by Sophia Amoruso
Published May 6, 2014
Publisher: Portfolio Hardcover
At seventeen, Sophia Amoruso decided to forgo continuing education to pursue a life of hitchhiking, dumpster diving, and petty thievery. Now, at twenty-nine, she is the Founder, CEO, and Creative Director of Nasty Gal, a $100+ million e-tailer that draws A-list publicity and rabid fans for its leading-edge fashion and provocative online persona. Her story is extraordinary—and only part of the appeal of #GIRLBOSS.
This aspirational book doesn’t patronize young women the way many business experts do. Amoruso shows readers how to channel their passion and hard work, while keeping their insecurities from getting in the way. She offers straight talk about making your voice heard and doing meaningful work.
She’s proof that you can be a huge success without giving up your spirit of adventure or distinctive style. As she writes, “I have three pieces of advice I want you to remember: Don’t ever grow up. Don’t become a bore. Don’t let The Man get to you. OK? Cool. Then let’s do this.”
This book was a great inspiration to read. To see how Sophia Amoruso started out her Nasty Gal business from her bedroom, to owning a multi-million dollar business-it was amazing to see. Her book is filled with funny anecdotes, great advice, and an blunt statements. It became one of my favorite books I have read this year.
Sophia Amoruso is a twenty-something young woman who started Nasty Gal from her bedroom, using ebay and old vintage clothing she dug around for in vintage shops and Goodwill’s. Her business became so successful, that her business is not a multi-million dollar business, and she is now overseeing 350 employees. And it is still growing. It’s all so mind-boggling.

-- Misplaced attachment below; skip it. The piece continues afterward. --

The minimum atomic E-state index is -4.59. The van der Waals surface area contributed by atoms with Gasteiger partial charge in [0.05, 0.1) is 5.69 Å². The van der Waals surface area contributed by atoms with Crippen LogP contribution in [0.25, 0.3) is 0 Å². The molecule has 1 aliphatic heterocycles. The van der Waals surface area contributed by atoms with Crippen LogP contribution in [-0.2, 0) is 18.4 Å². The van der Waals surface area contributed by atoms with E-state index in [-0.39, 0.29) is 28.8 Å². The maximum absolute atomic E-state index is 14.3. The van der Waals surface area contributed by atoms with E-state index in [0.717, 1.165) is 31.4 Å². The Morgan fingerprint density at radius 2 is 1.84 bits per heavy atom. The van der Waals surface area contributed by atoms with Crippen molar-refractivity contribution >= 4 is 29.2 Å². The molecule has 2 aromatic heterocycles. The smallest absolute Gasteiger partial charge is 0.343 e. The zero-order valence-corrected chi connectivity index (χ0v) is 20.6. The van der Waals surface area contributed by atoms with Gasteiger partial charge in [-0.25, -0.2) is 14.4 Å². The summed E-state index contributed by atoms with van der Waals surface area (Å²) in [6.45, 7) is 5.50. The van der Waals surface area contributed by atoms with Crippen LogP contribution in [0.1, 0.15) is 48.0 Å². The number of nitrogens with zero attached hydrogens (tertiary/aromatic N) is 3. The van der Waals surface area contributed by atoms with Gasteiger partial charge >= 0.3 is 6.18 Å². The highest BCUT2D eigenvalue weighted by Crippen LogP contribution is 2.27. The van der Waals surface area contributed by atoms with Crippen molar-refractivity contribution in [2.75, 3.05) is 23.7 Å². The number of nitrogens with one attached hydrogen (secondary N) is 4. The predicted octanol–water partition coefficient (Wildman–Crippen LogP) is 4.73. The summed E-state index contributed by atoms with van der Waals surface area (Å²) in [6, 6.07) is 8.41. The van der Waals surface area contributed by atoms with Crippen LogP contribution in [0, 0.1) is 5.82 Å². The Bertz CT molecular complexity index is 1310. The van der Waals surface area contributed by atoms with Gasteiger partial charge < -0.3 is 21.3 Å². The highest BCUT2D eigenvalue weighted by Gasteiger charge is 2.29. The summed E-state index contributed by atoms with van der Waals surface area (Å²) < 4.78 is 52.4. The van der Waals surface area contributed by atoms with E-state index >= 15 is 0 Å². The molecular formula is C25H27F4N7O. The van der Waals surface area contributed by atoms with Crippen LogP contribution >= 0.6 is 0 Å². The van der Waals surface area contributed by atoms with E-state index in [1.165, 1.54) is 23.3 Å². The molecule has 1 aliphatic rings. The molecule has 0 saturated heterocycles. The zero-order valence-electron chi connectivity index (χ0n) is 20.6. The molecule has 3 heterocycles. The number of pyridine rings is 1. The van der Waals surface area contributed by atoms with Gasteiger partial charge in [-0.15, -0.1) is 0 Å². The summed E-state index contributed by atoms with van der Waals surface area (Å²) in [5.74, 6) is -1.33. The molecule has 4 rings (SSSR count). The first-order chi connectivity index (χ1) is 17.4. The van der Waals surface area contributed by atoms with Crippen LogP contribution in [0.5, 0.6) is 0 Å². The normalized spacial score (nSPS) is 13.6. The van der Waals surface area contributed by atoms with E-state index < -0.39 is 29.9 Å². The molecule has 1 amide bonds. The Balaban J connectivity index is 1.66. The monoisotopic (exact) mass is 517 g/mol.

The energy you’ll expend focusing on someone else’s life is better spent working on your own. Just be your own idol.
Her book is filled with constant advice to not care what others are thinking,to just have your head down to the ground and focus on your job, and doing that job to the best of your ability, which as she says, “pays off in the end” (pg. 29). Even if it is a shitty job, that job will make you appreciate the job after that all the more.
I believe the best way to honor the past and future of women’s rights is by getting shit done.
As someone who has been on both ends of the job spectrum-from job searching to hiring/firing people-Amoruso has some great insight into what employers are looking for in their employees, potential employees cover letters, and the attitudes they do/don’t want to see in an interview. Probably one of my favorite chapters in her book is chapter 8, “On Hiring, Staying Employed, and Firing”, something she is qualified to speak on, seeing as she has been fired from jobs, started her own business, and has had to fire employees on occasion. This chapter is filled with awesome advice on that necessary evil-the cover letter, outlining cover letter mistakes, and what employers are actually looking for in the cover letter. Then there is the résumé:
If you’ve made shit happen, make sure your résumé reflects that-this is one of the few places where it’s actually good to brag a bit.
Another piece of advice I wish I had known early on while I was in my own job searching career: networking. I was on LinkedIn, but never used it to my advantage, something I should have done. Then there are the interview no-nos, and the four words you shall never mutter: “That’s not my job”. I could go on, but those are the highlights of this chapter that were my favorite.
And the book is not just advice from Sophia, but from other successful women who have started their own business, or started out as Sophia’s first employee (Christina Ferrucci). This was another favorite part of this book; hearing from other successful women, and getting encouragement through their stories.
This book is full of inspirational quotes, things to just kick you in the butt and get on with your goals in life and job.
And this book is just plain pretty.
Confidence is more attractive than anything you could put on your body.